Afghanistan shares borders with six countries, but the approximate 1500-mile-long Durand Line along Pakistan remains the most dangerous. Kabul has never recognized the line as an international border, instead claiming the Pashtun territories in Pakistan that comprise the Federally Administered Tribal Areas (FATA) and parts of North West Frontier Province along the border. Incidents of violence have increased on both sides of the Pakistan-Afghanistan border since the U.S.-led war in Afghanistan. In the last several years, U.S. officials and national intelligence reports have repeatedly attributed the growing strength of al-Qaeda and resurgence of the Taliban to safe havens in this border region. By early 2009, there was growing consensus in Washington that to win the war in Afghanistan, it had to address the chaos in Pakistan's tribal areas. In March 2009, Gen. David McKiernan, the top commander in Afghanistan, told the Newshour the only way to break the stalemate is to take "an Afghanistan-Pakistan approach to this insurgency."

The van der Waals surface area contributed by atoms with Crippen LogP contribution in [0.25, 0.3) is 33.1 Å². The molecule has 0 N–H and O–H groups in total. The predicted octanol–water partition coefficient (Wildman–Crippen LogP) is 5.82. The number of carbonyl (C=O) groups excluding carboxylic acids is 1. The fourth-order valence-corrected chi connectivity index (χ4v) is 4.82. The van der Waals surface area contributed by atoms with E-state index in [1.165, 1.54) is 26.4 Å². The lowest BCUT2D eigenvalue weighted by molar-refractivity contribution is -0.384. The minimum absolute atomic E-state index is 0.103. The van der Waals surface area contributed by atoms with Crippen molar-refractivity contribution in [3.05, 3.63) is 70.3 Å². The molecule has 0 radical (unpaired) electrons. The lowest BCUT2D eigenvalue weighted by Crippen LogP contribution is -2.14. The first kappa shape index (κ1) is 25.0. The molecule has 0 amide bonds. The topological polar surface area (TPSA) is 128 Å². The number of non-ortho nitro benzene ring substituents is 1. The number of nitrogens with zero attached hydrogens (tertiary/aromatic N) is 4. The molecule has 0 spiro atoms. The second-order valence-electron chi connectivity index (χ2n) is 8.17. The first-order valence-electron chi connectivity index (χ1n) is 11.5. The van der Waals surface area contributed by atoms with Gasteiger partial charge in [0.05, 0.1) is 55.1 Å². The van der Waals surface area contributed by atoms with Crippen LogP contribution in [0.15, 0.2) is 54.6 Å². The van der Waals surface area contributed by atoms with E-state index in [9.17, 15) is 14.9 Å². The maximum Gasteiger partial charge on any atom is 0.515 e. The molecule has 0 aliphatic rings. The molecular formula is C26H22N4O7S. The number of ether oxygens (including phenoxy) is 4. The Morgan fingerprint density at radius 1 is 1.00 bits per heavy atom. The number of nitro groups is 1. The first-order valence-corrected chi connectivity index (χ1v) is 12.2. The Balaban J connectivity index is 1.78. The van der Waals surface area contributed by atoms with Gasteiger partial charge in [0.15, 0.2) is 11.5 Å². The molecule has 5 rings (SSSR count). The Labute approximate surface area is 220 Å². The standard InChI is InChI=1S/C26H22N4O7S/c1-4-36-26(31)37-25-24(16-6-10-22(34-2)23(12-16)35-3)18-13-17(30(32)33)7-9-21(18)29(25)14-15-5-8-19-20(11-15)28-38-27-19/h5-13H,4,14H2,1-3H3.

The region that is today known as Afghanistan was long torn by ethnic and tribal rivalries. It started evolving as a modern state in the early nineteenth century when the British East India Company began expanding in the northwest of British-held India. This was also the time of the “great game”—the geopolitical struggle between the British and the Russian empires. The British held the Indian subcontinent while the Russians held the Central Asian lands to the north. Their spheres of influence overlapped in Afghanistan. Britain, concerned about Russian expansion, invaded Afghanistan in 1839 and fought the First Anglo-Afghan War. This led to a decade of machinations between the British and the Russians and two more bloody wars, at the end of which in 1919, Afghanistan won its independence.
The Durand Line is named after foreign secretary...